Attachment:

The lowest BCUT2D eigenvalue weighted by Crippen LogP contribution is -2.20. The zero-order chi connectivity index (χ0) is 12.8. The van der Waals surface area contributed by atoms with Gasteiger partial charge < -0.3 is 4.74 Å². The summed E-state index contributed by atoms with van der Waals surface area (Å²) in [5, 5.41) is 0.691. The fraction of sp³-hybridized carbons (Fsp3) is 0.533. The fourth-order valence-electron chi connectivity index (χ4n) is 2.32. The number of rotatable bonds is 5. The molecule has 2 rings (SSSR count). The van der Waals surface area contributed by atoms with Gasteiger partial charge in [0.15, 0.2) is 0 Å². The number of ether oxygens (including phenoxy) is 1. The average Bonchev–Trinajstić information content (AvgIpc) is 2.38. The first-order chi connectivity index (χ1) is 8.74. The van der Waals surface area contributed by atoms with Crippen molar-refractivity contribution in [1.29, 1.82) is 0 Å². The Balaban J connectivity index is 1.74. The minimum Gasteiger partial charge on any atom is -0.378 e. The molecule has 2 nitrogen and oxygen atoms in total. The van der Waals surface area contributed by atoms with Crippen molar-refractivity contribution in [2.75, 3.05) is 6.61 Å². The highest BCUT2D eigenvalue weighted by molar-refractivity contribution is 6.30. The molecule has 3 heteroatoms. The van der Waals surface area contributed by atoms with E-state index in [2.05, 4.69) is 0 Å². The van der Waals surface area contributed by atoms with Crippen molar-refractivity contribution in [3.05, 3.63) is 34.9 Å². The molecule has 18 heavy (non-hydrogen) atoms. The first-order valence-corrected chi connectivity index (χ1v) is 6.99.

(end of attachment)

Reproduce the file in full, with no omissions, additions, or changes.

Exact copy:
The lowest BCUT2D eigenvalue weighted by Crippen LogP contribution is -2.20. The zero-order chi connectivity index (χ0) is 12.8. The van der Waals surface area contributed by atoms with Gasteiger partial charge < -0.3 is 4.74 Å². The summed E-state index contributed by atoms with van der Waals surface area (Å²) in [5, 5.41) is 0.691. The fraction of sp³-hybridized carbons (Fsp3) is 0.533. The fourth-order valence-electron chi connectivity index (χ4n) is 2.32. The number of rotatable bonds is 5. The molecule has 2 rings (SSSR count). The van der Waals surface area contributed by atoms with Gasteiger partial charge in [0.15, 0.2) is 0 Å². The number of ether oxygens (including phenoxy) is 1. The average Bonchev–Trinajstić information content (AvgIpc) is 2.38. The first-order chi connectivity index (χ1) is 8.74. The van der Waals surface area contributed by atoms with Crippen molar-refractivity contribution in [1.29, 1.82) is 0 Å². The Balaban J connectivity index is 1.74. The minimum Gasteiger partial charge on any atom is -0.378 e. The molecule has 2 nitrogen and oxygen atoms in total. The van der Waals surface area contributed by atoms with Crippen molar-refractivity contribution in [2.75, 3.05) is 6.61 Å². The highest BCUT2D eigenvalue weighted by molar-refractivity contribution is 6.30. The molecule has 3 heteroatoms. The van der Waals surface area contributed by atoms with E-state index in [2.05, 4.69) is 0 Å². The van der Waals surface area contributed by atoms with Crippen molar-refractivity contribution in [3.05, 3.63) is 34.9 Å². The molecule has 18 heavy (non-hydrogen) atoms. The first-order valence-corrected chi connectivity index (χ1v) is 6.99.